Library Friendship

In 1964, five freshmen arrived at Carnegie Institute of Technology and became close friends. More than 50 years later, the women’s bond that was forged over studying and becoming young adults together remains strong…as does their connection to what is now Carnegie Mellon University.

Marilyn Ackerman Posner (MM’68) and Karen Rossi Schnakenberg (MM’68, DC‘96) were close friends in high school but decided not to room together so they would be pushed to make new friends. The plan worked well, and their circle soon expanded to include Marjorie Rein Schlosberg, who was Schnakenberg’s freshman roommate; Patricia Raab Schuetz (MM’68), whose father was Schnakenberg’s father’s boss; and Fredda Simon Unangst (S‘68, ‘70), whom Schnakenberg met in calculus class.

“College friendships are important because they help you form who you are as an adult,” said Unangst. “As time goes by, these long-term friendships are important because these people know your history.”

The women credit each other for some of their fondest college memories. One memorable example is how Posner and Schnakenberg ran a laundry service in the dorm to make extra money. Seeing that many young women had never learned to do their laundry and were ruining their clothes, the two made a plan to wash and iron oxford-cloth shirts for a fee — and learned a little about pricing strategies in the process.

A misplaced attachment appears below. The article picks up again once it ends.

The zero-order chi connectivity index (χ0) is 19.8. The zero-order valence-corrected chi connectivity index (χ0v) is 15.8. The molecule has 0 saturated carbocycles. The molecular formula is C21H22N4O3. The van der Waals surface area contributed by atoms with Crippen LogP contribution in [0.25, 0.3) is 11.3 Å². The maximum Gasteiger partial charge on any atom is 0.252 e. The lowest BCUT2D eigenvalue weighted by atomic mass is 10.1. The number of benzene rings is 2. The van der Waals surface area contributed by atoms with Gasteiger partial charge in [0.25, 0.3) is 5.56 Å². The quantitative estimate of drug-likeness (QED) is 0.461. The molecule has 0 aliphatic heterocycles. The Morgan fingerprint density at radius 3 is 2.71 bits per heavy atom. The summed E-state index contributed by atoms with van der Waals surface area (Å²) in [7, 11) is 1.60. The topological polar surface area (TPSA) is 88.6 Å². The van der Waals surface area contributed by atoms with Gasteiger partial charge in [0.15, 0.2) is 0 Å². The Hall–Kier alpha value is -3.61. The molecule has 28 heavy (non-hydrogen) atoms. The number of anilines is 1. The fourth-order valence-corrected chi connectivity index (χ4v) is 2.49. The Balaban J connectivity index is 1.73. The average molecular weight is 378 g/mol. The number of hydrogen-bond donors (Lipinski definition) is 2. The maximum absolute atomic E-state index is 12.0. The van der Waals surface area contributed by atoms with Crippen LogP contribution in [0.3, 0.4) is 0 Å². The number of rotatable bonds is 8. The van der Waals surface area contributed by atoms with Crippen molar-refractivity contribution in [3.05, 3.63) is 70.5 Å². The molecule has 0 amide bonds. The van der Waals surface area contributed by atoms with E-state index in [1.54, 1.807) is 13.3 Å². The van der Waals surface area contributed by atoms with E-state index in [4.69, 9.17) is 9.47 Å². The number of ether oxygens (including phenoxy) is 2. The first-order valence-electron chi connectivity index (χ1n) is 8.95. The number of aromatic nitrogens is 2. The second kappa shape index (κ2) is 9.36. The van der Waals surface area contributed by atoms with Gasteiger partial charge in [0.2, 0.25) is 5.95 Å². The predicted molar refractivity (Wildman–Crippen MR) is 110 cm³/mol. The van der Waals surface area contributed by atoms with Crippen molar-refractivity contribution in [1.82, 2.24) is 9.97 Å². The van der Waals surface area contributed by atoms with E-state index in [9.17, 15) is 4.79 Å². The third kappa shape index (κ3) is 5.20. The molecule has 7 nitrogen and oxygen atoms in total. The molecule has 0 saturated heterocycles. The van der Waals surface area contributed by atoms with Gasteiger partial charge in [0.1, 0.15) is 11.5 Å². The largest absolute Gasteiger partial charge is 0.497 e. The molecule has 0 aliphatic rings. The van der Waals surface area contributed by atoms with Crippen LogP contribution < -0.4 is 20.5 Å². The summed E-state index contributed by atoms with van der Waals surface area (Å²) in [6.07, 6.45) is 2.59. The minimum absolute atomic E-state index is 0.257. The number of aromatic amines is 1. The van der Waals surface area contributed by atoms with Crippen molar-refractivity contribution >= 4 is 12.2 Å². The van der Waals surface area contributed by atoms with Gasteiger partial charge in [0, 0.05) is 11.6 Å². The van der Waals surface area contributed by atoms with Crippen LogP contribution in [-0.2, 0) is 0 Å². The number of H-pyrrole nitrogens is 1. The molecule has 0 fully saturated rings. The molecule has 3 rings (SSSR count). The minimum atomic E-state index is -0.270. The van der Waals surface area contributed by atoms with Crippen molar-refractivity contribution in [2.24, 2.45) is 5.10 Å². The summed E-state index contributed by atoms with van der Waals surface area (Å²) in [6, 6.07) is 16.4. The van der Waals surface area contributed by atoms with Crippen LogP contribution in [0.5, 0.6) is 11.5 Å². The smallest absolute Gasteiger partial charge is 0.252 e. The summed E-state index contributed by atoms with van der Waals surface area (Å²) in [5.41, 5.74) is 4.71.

“Marilyn and I were close enough friends by that time that there weren’t many surprises,” said Schnakenberg. “But we had plenty of business because we charged significantly less than the dry cleaners down the block. Underpricing your service brings in customers, but then you end up working more than you intended for really pretty low wages.”

Many everyday experiences and extended ties to the campus community helped cement their friendship. They even share a favorite classical music piece that was introduced to them by an acquaintance of Unangst’s from home who was also in their freshman class.

“We all loved Carl Orff's ‘Carmina Burana.’ We would listen to it in the music room of the library while we studied and gave each other copies for our birthdays,” said Schuetz.

Unangst added, “To this day, whenever I hear that piece of music, I think of CMU and my friends there. It is our song.” Read More at Dietrich College News.

News category: About us